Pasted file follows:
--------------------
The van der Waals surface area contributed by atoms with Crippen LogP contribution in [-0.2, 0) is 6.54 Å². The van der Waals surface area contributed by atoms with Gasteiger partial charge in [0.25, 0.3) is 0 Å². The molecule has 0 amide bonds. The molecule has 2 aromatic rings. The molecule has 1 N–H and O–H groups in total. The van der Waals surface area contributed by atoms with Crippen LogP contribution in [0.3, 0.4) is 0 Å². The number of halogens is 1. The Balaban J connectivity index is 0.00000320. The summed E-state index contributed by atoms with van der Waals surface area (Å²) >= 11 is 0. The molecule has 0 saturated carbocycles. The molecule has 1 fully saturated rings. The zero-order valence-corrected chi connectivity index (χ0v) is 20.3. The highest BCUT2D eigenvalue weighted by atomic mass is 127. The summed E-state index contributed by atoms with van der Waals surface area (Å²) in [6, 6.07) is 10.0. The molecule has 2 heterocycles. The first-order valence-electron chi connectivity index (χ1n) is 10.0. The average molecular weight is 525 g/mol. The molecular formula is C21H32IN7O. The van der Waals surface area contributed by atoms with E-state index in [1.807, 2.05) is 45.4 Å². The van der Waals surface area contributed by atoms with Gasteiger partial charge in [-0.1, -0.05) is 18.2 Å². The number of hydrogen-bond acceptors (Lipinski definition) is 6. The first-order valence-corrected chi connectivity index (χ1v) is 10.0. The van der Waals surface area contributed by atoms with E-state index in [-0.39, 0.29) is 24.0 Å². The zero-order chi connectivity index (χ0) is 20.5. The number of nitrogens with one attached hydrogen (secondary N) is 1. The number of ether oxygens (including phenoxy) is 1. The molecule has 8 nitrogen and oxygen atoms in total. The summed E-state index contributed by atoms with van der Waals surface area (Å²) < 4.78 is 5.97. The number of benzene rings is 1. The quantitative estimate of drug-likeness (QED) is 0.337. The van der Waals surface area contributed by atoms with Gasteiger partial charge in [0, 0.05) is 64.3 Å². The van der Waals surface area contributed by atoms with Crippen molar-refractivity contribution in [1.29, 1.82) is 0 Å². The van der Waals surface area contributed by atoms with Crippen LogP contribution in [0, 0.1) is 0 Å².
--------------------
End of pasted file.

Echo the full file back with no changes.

The van der Waals surface area contributed by atoms with Crippen LogP contribution in [-0.2, 0) is 6.54 Å². The van der Waals surface area contributed by atoms with Gasteiger partial charge in [0.25, 0.3) is 0 Å². The molecule has 0 amide bonds. The molecule has 2 aromatic rings. The molecule has 1 N–H and O–H groups in total. The van der Waals surface area contributed by atoms with Crippen LogP contribution in [0.3, 0.4) is 0 Å². The number of halogens is 1. The Balaban J connectivity index is 0.00000320. The summed E-state index contributed by atoms with van der Waals surface area (Å²) >= 11 is 0. The molecule has 0 saturated carbocycles. The molecule has 1 fully saturated rings. The zero-order valence-corrected chi connectivity index (χ0v) is 20.3. The highest BCUT2D eigenvalue weighted by atomic mass is 127. The summed E-state index contributed by atoms with van der Waals surface area (Å²) in [6, 6.07) is 10.0. The molecule has 2 heterocycles. The first-order valence-electron chi connectivity index (χ1n) is 10.0. The average molecular weight is 525 g/mol. The molecular formula is C21H32IN7O. The van der Waals surface area contributed by atoms with E-state index in [1.807, 2.05) is 45.4 Å². The van der Waals surface area contributed by atoms with Gasteiger partial charge in [-0.1, -0.05) is 18.2 Å². The number of hydrogen-bond acceptors (Lipinski definition) is 6. The first-order valence-corrected chi connectivity index (χ1v) is 10.0. The van der Waals surface area contributed by atoms with E-state index in [-0.39, 0.29) is 24.0 Å². The zero-order chi connectivity index (χ0) is 20.5. The number of nitrogens with one attached hydrogen (secondary N) is 1. The number of ether oxygens (including phenoxy) is 1. The molecule has 8 nitrogen and oxygen atoms in total. The summed E-state index contributed by atoms with van der Waals surface area (Å²) < 4.78 is 5.97. The number of benzene rings is 1. The quantitative estimate of drug-likeness (QED) is 0.337. The van der Waals surface area contributed by atoms with Gasteiger partial charge in [0, 0.05) is 64.3 Å². The van der Waals surface area contributed by atoms with Crippen molar-refractivity contribution in [1.29, 1.82) is 0 Å². The van der Waals surface area contributed by atoms with Crippen LogP contribution in [0, 0.1) is 0 Å².